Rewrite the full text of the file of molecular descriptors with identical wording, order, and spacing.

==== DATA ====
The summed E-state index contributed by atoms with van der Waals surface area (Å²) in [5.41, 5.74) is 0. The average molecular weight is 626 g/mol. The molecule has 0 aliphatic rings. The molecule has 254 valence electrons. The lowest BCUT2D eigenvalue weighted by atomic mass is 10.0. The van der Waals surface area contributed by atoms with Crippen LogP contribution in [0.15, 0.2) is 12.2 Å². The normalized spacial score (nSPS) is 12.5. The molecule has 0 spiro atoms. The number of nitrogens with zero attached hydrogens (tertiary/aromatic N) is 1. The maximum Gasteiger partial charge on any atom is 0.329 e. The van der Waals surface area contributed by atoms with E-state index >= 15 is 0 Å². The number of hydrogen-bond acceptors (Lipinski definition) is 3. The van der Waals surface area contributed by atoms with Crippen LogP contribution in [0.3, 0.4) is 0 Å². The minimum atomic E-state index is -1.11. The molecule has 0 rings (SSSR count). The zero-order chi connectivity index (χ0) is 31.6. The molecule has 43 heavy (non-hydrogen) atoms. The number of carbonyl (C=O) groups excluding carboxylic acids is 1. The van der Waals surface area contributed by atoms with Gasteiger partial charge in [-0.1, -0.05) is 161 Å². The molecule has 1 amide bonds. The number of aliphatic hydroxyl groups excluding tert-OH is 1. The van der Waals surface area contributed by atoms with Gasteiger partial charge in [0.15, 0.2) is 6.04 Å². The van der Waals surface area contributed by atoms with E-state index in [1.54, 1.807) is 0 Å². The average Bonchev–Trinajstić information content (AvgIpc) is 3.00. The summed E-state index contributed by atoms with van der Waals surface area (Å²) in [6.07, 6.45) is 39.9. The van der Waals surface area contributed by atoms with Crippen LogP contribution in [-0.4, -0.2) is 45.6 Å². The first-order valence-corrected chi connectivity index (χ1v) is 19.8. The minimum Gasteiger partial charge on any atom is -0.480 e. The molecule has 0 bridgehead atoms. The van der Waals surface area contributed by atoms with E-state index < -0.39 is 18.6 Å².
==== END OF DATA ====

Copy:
The summed E-state index contributed by atoms with van der Waals surface area (Å²) in [5.41, 5.74) is 0. The average molecular weight is 626 g/mol. The molecule has 0 aliphatic rings. The molecule has 254 valence electrons. The lowest BCUT2D eigenvalue weighted by atomic mass is 10.0. The van der Waals surface area contributed by atoms with Crippen LogP contribution in [0.15, 0.2) is 12.2 Å². The normalized spacial score (nSPS) is 12.5. The molecule has 0 spiro atoms. The number of nitrogens with zero attached hydrogens (tertiary/aromatic N) is 1. The maximum Gasteiger partial charge on any atom is 0.329 e. The van der Waals surface area contributed by atoms with E-state index >= 15 is 0 Å². The number of hydrogen-bond acceptors (Lipinski definition) is 3. The van der Waals surface area contributed by atoms with Crippen LogP contribution in [0.3, 0.4) is 0 Å². The minimum atomic E-state index is -1.11. The molecule has 0 rings (SSSR count). The zero-order chi connectivity index (χ0) is 31.6. The molecule has 43 heavy (non-hydrogen) atoms. The number of carbonyl (C=O) groups excluding carboxylic acids is 1. The van der Waals surface area contributed by atoms with Gasteiger partial charge in [-0.1, -0.05) is 161 Å². The molecule has 1 amide bonds. The number of aliphatic hydroxyl groups excluding tert-OH is 1. The van der Waals surface area contributed by atoms with Gasteiger partial charge in [0.15, 0.2) is 6.04 Å². The van der Waals surface area contributed by atoms with E-state index in [1.54, 1.807) is 0 Å². The average Bonchev–Trinajstić information content (AvgIpc) is 3.00. The summed E-state index contributed by atoms with van der Waals surface area (Å²) in [6.07, 6.45) is 39.9. The van der Waals surface area contributed by atoms with Crippen LogP contribution in [-0.4, -0.2) is 45.6 Å². The first-order valence-corrected chi connectivity index (χ1v) is 19.8. The minimum Gasteiger partial charge on any atom is -0.480 e. The molecule has 0 bridgehead atoms. The van der Waals surface area contributed by atoms with E-state index < -0.39 is 18.6 Å².